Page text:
New initiatives bring hope for K-12 curriculum changes
Tuesday, May 29, 2018
There is a reason why the United States lags behind other nations in college readiness, knowledge gap fulfillment and graduation rates. Current K-12 curricula are failing students.
The education system that forms the backbone of our schools is more than 125 years old. The method devised then consists of a lecture and rote learning, then repeating the process.
Michigan Nightlight’s essay series "VOICES: Overcoming Challenges in Learning" has put a much-needed spotlight on the K-12 curriculum and these issues.
What may have worked well in 1892 is no longer helping our students. In an era of Google, social media and continuous innovation, this should be a defunct system. Students need different skills and a different way to learn and absorb knowledge.
Instead of rote memory and test output, children today need to learn new skills on a perpetual basis.
To be successful professionals, they need to communicate well with others. They need to develop critical thinking skills, and be creative and confident. With simple recall and repeat, these necessary skills are unlikely to be inculcated.
Some change is on the way. The pace is slower than we expect, but at this point any progress is welcome.
The Indiana University School of Education is now partnering with several K-12 schools to boost student achievement. Researchers and teachers share knowledge with higher education experts. The aim is to create successful practices for blended learning.
Chicago Public Schools and the University of Chicago’s Urban Education Institute have formed a similar partnership. They focus on using data and metrics to determine the best academic progress for students.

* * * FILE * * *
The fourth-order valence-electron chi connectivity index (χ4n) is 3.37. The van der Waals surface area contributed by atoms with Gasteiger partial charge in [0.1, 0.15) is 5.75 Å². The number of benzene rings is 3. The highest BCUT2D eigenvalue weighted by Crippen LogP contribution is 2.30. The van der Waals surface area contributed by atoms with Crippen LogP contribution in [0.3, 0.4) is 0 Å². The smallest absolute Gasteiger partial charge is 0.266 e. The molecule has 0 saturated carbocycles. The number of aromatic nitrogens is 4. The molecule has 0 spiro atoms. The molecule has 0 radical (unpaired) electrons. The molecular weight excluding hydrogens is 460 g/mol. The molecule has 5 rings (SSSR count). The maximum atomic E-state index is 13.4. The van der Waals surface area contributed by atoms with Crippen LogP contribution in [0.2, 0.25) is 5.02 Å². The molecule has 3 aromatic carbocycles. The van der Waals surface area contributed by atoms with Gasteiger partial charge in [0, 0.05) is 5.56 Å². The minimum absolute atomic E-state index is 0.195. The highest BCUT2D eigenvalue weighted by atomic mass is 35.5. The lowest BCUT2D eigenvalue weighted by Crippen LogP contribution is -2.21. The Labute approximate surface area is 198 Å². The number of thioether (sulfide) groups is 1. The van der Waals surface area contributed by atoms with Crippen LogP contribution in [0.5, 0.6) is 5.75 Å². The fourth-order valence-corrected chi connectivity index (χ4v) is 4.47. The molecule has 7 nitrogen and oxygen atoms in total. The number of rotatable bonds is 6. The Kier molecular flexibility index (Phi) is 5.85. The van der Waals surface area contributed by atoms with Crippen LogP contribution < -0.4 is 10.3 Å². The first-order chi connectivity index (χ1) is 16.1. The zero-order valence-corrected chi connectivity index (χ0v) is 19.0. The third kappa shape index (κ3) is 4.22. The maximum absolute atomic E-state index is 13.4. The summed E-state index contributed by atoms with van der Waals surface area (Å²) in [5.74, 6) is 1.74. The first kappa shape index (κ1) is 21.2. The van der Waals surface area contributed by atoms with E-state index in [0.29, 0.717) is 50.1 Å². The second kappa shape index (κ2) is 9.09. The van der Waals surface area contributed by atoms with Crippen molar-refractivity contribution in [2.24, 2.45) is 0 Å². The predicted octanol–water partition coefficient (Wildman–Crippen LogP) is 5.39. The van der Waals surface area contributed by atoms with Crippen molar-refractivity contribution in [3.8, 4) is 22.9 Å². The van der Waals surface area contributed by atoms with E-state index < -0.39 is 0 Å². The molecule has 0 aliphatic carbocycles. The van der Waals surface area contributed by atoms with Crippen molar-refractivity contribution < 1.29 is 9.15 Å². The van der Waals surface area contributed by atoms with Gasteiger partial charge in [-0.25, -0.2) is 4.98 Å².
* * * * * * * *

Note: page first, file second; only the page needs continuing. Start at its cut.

The program offers schools a tool to check the "on track" metrics of their students. The initiative helps a student graduate on time, become college-ready and equips him or her with skills needed for the digital future.
Additionally, Rice University and the Houston Independent School District have formed a successful partnership to create a longitudinal database.
They use data analysis and evidence-based programs to build better applications for both students and teachers. The support program has been very successful in helping students in low socio-economic tiers.
In New York, a University of Rochester researcher is working with the East Irondequoit Central School District to offer digitally-rich teaching. The main focus is to evaluate outcomes of a one-on-one initiative. Emphasis is also on improving instruction methods beyond the curriculum.
Also in the Empire State, Wagner College has established the Port Richmond Partnership Leadership Academy and is working with local schools in Staten Island. The program offers students an opportunity to serve the community and a glimpse into college academics.
All of these partnerships use a blend of technology, research and mentoring to improve college prep. They also collaborate on training for useful career paths and develop the curricula to suit the present day needs of the students.
The economy is in constant flux, and the job market is not predictable. Learning based on outdated curricula is no longer the only way to prepare our kids for the future.
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